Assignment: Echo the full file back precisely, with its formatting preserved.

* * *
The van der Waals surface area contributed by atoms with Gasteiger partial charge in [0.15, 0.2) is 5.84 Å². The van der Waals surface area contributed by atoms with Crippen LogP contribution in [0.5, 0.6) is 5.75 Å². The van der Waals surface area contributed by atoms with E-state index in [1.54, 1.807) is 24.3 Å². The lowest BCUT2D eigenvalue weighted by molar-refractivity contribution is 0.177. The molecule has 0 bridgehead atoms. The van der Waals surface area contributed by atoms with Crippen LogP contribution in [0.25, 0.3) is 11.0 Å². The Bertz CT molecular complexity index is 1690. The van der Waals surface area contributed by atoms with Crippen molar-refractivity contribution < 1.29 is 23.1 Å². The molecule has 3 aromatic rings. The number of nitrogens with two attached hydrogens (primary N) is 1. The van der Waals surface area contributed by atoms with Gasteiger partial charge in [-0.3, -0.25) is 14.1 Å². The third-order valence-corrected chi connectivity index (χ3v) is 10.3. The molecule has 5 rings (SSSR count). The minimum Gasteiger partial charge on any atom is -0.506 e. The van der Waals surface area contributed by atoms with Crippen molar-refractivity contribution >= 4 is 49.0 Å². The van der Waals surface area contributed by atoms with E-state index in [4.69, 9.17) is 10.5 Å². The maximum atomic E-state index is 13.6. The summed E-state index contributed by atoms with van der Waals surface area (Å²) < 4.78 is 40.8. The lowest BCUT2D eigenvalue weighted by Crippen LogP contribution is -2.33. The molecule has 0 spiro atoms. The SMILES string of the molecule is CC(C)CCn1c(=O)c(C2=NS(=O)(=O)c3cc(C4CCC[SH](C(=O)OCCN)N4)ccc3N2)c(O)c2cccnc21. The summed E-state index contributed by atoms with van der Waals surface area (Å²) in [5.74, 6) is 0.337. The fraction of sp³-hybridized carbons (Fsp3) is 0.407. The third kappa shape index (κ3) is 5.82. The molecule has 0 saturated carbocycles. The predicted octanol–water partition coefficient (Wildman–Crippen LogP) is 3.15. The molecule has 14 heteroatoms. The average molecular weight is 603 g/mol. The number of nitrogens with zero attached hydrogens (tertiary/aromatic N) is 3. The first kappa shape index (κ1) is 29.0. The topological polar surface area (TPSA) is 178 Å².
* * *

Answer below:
The van der Waals surface area contributed by atoms with Gasteiger partial charge in [0.15, 0.2) is 5.84 Å². The van der Waals surface area contributed by atoms with Crippen LogP contribution in [0.5, 0.6) is 5.75 Å². The van der Waals surface area contributed by atoms with E-state index in [1.54, 1.807) is 24.3 Å². The lowest BCUT2D eigenvalue weighted by molar-refractivity contribution is 0.177. The molecule has 0 bridgehead atoms. The van der Waals surface area contributed by atoms with Crippen LogP contribution in [0.25, 0.3) is 11.0 Å². The Bertz CT molecular complexity index is 1690. The van der Waals surface area contributed by atoms with Crippen molar-refractivity contribution < 1.29 is 23.1 Å². The molecule has 3 aromatic rings. The number of nitrogens with two attached hydrogens (primary N) is 1. The van der Waals surface area contributed by atoms with Gasteiger partial charge in [-0.3, -0.25) is 14.1 Å². The third-order valence-corrected chi connectivity index (χ3v) is 10.3. The molecule has 5 rings (SSSR count). The minimum Gasteiger partial charge on any atom is -0.506 e. The van der Waals surface area contributed by atoms with Crippen molar-refractivity contribution >= 4 is 49.0 Å². The van der Waals surface area contributed by atoms with E-state index in [4.69, 9.17) is 10.5 Å². The maximum atomic E-state index is 13.6. The summed E-state index contributed by atoms with van der Waals surface area (Å²) < 4.78 is 40.8. The lowest BCUT2D eigenvalue weighted by Crippen LogP contribution is -2.33. The molecule has 0 spiro atoms. The SMILES string of the molecule is CC(C)CCn1c(=O)c(C2=NS(=O)(=O)c3cc(C4CCC[SH](C(=O)OCCN)N4)ccc3N2)c(O)c2cccnc21. The summed E-state index contributed by atoms with van der Waals surface area (Å²) in [5.74, 6) is 0.337. The fraction of sp³-hybridized carbons (Fsp3) is 0.407. The third kappa shape index (κ3) is 5.82. The molecule has 0 saturated carbocycles. The predicted octanol–water partition coefficient (Wildman–Crippen LogP) is 3.15. The molecule has 14 heteroatoms. The average molecular weight is 603 g/mol. The number of nitrogens with zero attached hydrogens (tertiary/aromatic N) is 3. The first kappa shape index (κ1) is 29.0. The topological polar surface area (TPSA) is 178 Å².